Jack Bonner and Howard Marlowe
We are putting Congress, interest groups, and lobbyists under a microscope at a very historic time. Today's Congress is doing things that have not been done before, and interest groups have had an important role in this development. We can gain insights into the roles of interest groups in contemporary congressional politics by drawing lessons from American political history. We can also deepen our understanding of how Congress and its members behave by trying to put ourselves into the mind-set of a typical member.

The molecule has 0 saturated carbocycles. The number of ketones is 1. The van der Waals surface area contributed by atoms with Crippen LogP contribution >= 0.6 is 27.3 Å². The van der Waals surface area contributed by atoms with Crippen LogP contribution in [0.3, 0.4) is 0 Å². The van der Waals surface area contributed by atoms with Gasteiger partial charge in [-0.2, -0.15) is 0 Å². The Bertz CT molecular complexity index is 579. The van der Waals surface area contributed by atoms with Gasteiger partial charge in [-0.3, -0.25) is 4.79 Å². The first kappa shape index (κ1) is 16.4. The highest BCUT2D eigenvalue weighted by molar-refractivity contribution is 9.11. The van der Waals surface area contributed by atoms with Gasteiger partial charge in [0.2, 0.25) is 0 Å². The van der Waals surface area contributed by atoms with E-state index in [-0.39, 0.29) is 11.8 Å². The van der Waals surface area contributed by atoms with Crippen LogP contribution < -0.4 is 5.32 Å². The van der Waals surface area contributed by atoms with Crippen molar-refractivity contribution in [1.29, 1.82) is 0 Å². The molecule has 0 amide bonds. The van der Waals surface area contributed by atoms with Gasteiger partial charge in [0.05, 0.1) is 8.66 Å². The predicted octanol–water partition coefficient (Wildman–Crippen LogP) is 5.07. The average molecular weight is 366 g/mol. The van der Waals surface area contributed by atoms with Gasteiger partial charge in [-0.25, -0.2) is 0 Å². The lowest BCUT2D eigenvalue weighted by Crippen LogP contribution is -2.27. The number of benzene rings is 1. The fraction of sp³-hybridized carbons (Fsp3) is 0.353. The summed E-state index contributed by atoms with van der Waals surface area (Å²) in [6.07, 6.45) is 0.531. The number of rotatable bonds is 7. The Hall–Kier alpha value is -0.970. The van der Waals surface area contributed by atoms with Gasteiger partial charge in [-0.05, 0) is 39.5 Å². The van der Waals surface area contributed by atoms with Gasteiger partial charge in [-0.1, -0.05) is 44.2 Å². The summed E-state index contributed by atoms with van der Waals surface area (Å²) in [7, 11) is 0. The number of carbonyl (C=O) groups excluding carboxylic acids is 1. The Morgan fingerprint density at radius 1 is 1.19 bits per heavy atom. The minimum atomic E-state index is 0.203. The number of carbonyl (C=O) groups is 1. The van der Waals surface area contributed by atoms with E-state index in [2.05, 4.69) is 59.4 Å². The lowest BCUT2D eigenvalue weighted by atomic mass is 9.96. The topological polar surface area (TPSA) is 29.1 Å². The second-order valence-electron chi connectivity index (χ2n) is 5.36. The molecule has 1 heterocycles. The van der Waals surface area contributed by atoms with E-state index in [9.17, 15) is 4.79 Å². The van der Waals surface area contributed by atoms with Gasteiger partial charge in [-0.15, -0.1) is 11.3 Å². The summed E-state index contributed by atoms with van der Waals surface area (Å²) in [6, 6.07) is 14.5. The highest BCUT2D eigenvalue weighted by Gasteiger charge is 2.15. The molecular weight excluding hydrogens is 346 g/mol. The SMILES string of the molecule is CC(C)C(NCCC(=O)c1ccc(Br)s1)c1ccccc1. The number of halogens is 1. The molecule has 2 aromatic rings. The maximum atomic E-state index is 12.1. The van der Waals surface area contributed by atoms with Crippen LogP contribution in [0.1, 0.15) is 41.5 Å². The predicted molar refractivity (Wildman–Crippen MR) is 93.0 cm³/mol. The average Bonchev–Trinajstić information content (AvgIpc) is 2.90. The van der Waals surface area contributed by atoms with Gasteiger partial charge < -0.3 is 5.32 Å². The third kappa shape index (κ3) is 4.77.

Health-care reform is the epitome of special interest politics. This issue has been on the political agenda for a long time and played up by every group in town. Some turn up the rhetoric to make it seem like a life-anddeath matter. Once President Clinton took office, "inside the Beltway" special interest groups--the ones that most people in Washington pay so much attention to--were making the case for health-care reform, leading everyone to presume it was going to pass. Yet, what members of Congress began to hear from some interest groups and citizens back home, some of whom wrote in spontaneously, was distinctly out of step with what they were hearing from many high-powered Washington lobbyists. As members received more messages from constituents expressing their fear about what might happen to the nation's health-care system, they began to withdraw their support for the president's program. Consequently, this major policy proposal, which would have affected one-seventh of the nation's economy, was defeated. And, it was killed entirely. Other major issues, such as welfare reform and the budget, would be subject to compromise, but health